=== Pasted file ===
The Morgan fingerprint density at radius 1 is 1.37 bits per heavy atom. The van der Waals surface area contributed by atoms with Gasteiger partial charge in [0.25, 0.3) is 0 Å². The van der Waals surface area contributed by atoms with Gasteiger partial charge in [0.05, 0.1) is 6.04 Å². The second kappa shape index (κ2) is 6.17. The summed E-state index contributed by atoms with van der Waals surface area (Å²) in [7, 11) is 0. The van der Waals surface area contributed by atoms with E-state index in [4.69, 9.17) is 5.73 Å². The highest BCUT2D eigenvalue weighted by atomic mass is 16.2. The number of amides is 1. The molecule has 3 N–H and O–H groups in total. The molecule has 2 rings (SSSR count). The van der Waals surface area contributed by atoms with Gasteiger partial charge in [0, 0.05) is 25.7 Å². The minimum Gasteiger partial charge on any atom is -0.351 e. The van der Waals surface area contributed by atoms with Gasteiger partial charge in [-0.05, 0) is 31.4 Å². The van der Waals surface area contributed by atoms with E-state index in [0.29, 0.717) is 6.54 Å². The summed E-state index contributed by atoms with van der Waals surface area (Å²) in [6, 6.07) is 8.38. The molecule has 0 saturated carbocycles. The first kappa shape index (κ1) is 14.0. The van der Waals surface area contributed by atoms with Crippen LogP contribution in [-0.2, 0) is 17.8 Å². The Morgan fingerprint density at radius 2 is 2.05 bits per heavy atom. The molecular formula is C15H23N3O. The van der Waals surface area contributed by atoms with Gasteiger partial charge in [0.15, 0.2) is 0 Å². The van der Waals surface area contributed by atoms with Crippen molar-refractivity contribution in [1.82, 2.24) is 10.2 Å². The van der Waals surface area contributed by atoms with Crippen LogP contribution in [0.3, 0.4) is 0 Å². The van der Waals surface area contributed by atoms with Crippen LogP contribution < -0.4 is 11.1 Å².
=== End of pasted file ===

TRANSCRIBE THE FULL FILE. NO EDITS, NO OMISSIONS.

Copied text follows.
The Morgan fingerprint density at radius 1 is 1.37 bits per heavy atom. The van der Waals surface area contributed by atoms with Gasteiger partial charge in [0.25, 0.3) is 0 Å². The van der Waals surface area contributed by atoms with Gasteiger partial charge in [0.05, 0.1) is 6.04 Å². The second kappa shape index (κ2) is 6.17. The summed E-state index contributed by atoms with van der Waals surface area (Å²) in [7, 11) is 0. The van der Waals surface area contributed by atoms with E-state index in [4.69, 9.17) is 5.73 Å². The highest BCUT2D eigenvalue weighted by atomic mass is 16.2. The number of amides is 1. The molecule has 3 N–H and O–H groups in total. The molecule has 2 rings (SSSR count). The van der Waals surface area contributed by atoms with Gasteiger partial charge in [0, 0.05) is 25.7 Å². The minimum Gasteiger partial charge on any atom is -0.351 e. The van der Waals surface area contributed by atoms with Gasteiger partial charge in [-0.05, 0) is 31.4 Å². The van der Waals surface area contributed by atoms with E-state index in [0.29, 0.717) is 6.54 Å². The summed E-state index contributed by atoms with van der Waals surface area (Å²) in [6, 6.07) is 8.38. The molecule has 0 saturated carbocycles. The first kappa shape index (κ1) is 14.0. The van der Waals surface area contributed by atoms with Crippen LogP contribution in [-0.2, 0) is 17.8 Å². The Morgan fingerprint density at radius 2 is 2.05 bits per heavy atom. The molecular formula is C15H23N3O. The van der Waals surface area contributed by atoms with Gasteiger partial charge in [0.15, 0.2) is 0 Å². The van der Waals surface area contributed by atoms with Crippen molar-refractivity contribution in [1.82, 2.24) is 10.2 Å². The van der Waals surface area contributed by atoms with Crippen LogP contribution in [0.3, 0.4) is 0 Å². The van der Waals surface area contributed by atoms with Crippen LogP contribution < -0.4 is 11.1 Å².